North Vancouver native Dave Broadfoot, humorist, writer, performer, producer, director, died yesterday, his family confirmed to the CBC. He was 90.
Broadfoot left high school in 1943 to enlist in the merchant navy. In 1947 he joined the North Vancouver Community Players and discovered his gift for comedy; while working with three amateur theatre companies simultaneously, he developed his standup act.
His first professional engagement was at the Sirrocco nightclub in Victoria. He moved to Toronto in September 1952, the day CBC Television began broadcasting there. Within weeks, Broadfoot made his television debut in the variety show The Big Revue. He began a 10-year run as a featured comedian and writer with the satirical stage revue Spring Thaw.
In 1955 he made a breakthrough appearance on CBS Television's The Ed Sullivan Show.
His work in Canadian radio and TV spanned more than half a century. From the earliest days of CBC-TV in 1952, he appeared on Wayne & Shuster and in children's programming. In the 1960s, Broadfoot performed in CBC Radio's highly rated Montréal-based comedy show Funny You Should Say That, and on CBC-TV's Comedy Café.
"Through thousands of years of evolution, we human beings have learned to laugh at ourselves.
"Just last week, I was asked to appear on a talk show and to read out the winning jokes in a national joke contest. Fortunately I got there an hour and a half before show time, so I read through the jokes they were asking me to do, and almost without exception they were put-downs of minorities--either Ukrainians, Pakistanis, French Canadians or Newfoundlanders. Talk about divisive. Whether I was right or wrong, I thought I had no alternative but to refuse to participate. The only group that I dare to put down are Anglo-Saxons, because I am one. I feel I have a right to do that. For instance, there is new evidence that Adam, the first man who ever lived, was an Anglo-Saxon. Who else would stand in a perfect tropical garden, beside a perfect naked woman, and eat an apple?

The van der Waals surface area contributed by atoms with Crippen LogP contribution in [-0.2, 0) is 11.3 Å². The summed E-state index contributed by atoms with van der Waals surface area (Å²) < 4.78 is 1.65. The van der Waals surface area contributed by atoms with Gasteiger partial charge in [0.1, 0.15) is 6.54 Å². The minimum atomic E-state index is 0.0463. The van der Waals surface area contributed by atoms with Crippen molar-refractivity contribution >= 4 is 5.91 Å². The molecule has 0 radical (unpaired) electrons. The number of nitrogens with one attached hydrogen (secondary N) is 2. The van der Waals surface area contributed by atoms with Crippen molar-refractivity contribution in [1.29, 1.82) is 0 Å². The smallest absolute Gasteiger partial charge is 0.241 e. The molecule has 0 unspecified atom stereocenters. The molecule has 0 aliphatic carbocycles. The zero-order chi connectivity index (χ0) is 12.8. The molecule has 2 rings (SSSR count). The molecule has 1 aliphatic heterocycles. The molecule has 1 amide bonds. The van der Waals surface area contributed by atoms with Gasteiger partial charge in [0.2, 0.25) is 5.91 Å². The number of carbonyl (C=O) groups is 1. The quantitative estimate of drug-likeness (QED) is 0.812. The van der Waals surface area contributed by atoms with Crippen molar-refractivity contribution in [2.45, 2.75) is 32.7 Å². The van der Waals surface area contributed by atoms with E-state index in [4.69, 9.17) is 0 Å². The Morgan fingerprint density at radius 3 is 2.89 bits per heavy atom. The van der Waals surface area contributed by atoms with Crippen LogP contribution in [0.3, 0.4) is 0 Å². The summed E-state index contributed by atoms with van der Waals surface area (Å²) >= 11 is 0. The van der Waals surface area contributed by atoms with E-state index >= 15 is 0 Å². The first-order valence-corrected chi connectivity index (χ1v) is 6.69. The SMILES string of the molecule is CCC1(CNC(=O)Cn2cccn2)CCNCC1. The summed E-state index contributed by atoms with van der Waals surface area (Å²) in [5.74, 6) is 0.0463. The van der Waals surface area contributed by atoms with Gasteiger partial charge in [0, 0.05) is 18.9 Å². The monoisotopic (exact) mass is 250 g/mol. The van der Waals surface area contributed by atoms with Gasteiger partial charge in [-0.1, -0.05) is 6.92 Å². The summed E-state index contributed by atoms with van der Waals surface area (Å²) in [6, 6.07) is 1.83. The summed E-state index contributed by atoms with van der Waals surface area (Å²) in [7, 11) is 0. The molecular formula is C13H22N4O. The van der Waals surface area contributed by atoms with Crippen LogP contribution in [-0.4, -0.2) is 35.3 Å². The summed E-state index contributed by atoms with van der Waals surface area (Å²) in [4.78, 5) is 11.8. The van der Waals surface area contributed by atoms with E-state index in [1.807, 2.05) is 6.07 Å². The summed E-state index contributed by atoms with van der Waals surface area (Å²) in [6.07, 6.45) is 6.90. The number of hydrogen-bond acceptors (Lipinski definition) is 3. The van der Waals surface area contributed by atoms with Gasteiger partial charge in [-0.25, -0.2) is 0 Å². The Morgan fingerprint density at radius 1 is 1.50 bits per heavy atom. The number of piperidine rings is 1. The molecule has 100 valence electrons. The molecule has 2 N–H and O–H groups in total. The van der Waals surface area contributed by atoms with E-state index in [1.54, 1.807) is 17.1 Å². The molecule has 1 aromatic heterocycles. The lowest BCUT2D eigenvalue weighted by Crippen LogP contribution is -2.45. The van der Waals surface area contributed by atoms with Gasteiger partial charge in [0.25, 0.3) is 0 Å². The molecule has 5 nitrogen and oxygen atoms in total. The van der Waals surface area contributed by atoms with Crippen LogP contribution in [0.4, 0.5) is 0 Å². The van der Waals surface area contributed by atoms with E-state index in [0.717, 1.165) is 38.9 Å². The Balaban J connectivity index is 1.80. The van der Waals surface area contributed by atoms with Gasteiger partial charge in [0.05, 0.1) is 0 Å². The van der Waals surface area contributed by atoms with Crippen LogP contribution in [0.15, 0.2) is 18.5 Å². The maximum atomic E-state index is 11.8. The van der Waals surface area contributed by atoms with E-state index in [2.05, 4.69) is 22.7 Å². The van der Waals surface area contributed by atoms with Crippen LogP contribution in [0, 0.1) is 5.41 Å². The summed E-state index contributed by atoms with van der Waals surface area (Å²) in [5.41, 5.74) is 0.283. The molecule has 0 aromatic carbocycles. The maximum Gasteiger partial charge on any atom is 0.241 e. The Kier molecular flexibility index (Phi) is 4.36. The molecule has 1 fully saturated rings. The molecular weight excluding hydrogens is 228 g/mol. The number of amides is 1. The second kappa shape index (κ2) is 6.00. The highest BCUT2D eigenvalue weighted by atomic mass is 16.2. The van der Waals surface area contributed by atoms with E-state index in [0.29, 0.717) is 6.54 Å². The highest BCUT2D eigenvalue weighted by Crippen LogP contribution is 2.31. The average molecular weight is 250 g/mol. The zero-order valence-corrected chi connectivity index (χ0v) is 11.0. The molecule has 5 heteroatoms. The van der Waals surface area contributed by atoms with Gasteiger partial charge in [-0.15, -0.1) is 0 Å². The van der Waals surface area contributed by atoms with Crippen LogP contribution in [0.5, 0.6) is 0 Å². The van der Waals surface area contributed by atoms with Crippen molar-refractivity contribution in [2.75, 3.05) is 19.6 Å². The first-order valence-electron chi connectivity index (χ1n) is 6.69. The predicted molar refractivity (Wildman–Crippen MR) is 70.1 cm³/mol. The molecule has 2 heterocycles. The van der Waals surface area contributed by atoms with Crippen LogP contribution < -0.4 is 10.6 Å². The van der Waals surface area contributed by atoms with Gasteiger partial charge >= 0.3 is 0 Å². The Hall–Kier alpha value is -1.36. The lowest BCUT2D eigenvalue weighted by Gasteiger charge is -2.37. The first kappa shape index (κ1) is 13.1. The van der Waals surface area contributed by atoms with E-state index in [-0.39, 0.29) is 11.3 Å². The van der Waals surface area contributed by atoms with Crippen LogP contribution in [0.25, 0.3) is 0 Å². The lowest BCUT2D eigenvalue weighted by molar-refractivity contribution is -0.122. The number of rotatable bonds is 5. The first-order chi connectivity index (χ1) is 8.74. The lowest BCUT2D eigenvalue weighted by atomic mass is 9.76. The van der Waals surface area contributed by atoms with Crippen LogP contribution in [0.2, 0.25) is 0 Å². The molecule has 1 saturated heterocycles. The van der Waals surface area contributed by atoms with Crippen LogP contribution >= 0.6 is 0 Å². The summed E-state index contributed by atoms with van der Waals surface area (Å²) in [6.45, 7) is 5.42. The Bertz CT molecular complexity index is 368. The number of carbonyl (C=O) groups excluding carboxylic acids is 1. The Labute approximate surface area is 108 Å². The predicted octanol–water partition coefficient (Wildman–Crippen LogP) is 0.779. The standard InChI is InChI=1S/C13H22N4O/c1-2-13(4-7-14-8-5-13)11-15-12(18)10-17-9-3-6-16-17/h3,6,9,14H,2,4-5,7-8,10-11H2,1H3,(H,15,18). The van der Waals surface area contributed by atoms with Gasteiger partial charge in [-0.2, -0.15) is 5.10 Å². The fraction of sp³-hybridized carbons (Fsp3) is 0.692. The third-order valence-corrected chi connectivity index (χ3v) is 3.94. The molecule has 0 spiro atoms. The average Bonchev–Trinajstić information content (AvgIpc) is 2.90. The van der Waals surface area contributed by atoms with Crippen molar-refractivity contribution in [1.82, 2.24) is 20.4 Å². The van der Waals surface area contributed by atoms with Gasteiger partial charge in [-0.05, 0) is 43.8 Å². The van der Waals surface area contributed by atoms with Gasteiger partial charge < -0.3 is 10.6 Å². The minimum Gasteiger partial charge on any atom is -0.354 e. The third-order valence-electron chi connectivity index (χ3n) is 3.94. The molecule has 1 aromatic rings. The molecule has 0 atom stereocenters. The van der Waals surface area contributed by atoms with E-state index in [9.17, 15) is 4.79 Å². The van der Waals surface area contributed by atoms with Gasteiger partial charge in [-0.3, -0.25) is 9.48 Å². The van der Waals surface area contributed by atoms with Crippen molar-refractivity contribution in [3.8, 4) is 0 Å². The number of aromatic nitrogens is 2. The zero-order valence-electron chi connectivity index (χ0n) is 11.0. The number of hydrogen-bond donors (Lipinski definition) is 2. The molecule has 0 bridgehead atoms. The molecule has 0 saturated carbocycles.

"I can rationalize that. I can say I'm making fun of myself. But in a country where divisiveness is rampant I don't feel that it's a comedian's job to contribute to the problem. I want to contribute to the solution.
-- Dave Broadfoot, The Empire Club of Canada Addresses (Toronto), 9 Mar 1978
Broadfoot became famous from 1973 to 1988 for his starring role in the award-winning CBC radio comedy Royal Canadian Air Farce. He left the troupe after 15 years to focus on his solo career, but returned annually as a guest star. Characters he created are well known: Big Bobby Clobber, an inarticulate hockey player; David J. Broadfoot, the Member of Parliament from Kicking Horse Pass; and the police officer who never "gets his man," Sgt Renfrew of the RCMP.
In 1996, his first television special, Old Enough to Say What I Want, won one of the highest audience numbers of the season. Two more successful specials followed, Old Dog, New Tricks (1999) and First Farewell Tour (2002). His performances enjoyed lengthy runs in England and he made frequent appearances in the US.
He retired from live performance in 2006 but continued to appear in concert with symphony orchestras, in gala presentations for visiting heads of state, at business banquets and conventions, and on makeshift stages at Canadian military bases around the world. His autobiography, Old Enough to Say What I Want, was published in 2002.
His many awards included the Juno Award for comedy recording, 13 Actra awards for writing and performing for radio and television, and the Governor General's Performing Arts Awards for Canadian comedy. He was made an officer of the Order of Canada and an honorary sergeant major of the Royal Canadian Mounted Police.
-- Sources: Historica Canada, Wikipedia